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The Educational Development Corporation, a book publisher, is pulling its publications from Amazon arguing that the online retailer under cutting competition with cut-throat tactics.
Take a look at some of Monday’s morning movers:
Take a look at some of Friday’s morning movers:
Sleeper bestseller “50 Shades of Grey” may be bringing new attention to erotic fiction, but the economics of erotica are black and white.
Here's what people are talking about tonight: Former Grateful Dead guitarist Bob Weir inks music streaming deal with Yahoo and Google's upcoming earnings.
CNBC's Jon Fortt has the details of the federal action against Apple regarding the e-book market.
Barnes and Noble: e-book settlement looks negative for Nook. BKS down nearly 6 percent on heavy volume, began selling off just as several publishers announced a settlement in a DOJ lawsuit on price-fixing of e-books.
As Best Buy works on hashing out the terms of CEO Brian Dunn’s resignation, speculation continues about who ultimately will lead the company.
The U.S. government has filed an antitrust lawsuit against Apple and various electronic book publishers, claiming they conspired to raise prices and limit competition.
Jim Cramer’s researcher, Nicole Urken, discusses why BBBY stands apart from BBY in the wake of Brian Dunn’s resignation.
Apple looks to be unstoppable. But investors need to look no further than the tech graveyard of once-dominant companies as a warning of just how far and how fast the giants can fall from grace.
Stocks posted their steepest one-day decline this year, finishing in negative territory for the fifth-straight session Tuesday, amid concerns over the health of the global economy and the start of earnings season.
It’s going to take more than a new CEO to fix Best Buy’s problems, but at least it’s a start. At best, it’s a signal the board is getting ready to be more aggressive about shaking things up and reinventing the brand.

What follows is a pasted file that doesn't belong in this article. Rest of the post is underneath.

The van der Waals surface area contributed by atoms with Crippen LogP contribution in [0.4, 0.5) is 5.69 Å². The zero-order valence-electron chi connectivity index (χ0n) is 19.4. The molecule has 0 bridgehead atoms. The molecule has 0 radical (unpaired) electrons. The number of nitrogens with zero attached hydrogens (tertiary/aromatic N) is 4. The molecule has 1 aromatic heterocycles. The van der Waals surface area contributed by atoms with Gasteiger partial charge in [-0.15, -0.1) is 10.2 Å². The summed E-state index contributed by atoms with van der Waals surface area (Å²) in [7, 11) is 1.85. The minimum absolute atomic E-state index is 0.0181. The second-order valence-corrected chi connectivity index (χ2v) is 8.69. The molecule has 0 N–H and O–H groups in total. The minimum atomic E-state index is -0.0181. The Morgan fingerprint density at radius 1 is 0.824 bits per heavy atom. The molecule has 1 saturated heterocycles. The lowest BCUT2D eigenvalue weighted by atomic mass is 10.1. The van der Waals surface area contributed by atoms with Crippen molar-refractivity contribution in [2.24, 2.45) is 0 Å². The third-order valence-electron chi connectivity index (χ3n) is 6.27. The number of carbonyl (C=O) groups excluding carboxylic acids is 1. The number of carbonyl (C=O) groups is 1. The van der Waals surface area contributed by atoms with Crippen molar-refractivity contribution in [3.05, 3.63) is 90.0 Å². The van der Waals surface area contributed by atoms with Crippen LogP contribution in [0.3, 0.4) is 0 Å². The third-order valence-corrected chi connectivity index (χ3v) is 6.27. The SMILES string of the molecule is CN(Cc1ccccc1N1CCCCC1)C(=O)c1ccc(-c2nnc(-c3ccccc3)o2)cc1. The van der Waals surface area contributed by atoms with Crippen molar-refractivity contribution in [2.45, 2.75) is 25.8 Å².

Facebook's final private market transaction has priced on SecondMarket at $43.50, a record for the private market exchange. That figure values the company at about $109 billion.
Here's what people are talking about tonight: Facebook likes Nasdaq, Egan-Jones cuts U.S. credit rating and Yahoo plans a meeting to discuss future.
Retail needs to adapt or die. That was the call to action sounded by Eddie Lampert, founder of ESL Partners, which controls about 60 percent of Sears Holdings, in an interview with CNBC Wednesday. In a rare media appearance, Lampert said the changes in the retail industry have been great for the consumer, but there is a question about whether it has been great for business.
Here's our Fast Money Final Trade. Our gang gives you tomorrow's best trades, right now!
Amazon is back in the news as the Goliath that is taking business away from local shops.
"If you're a new entrant to Apple at these levels, you better have your big-boy pants on, because the end is near," says Richard Ross, Auerbach Grayson, who breaks down the company's charts.
The Fast Money traders also enjoy hearing from you. On Tuesday they tackled your questions about Amazon, Ford and more.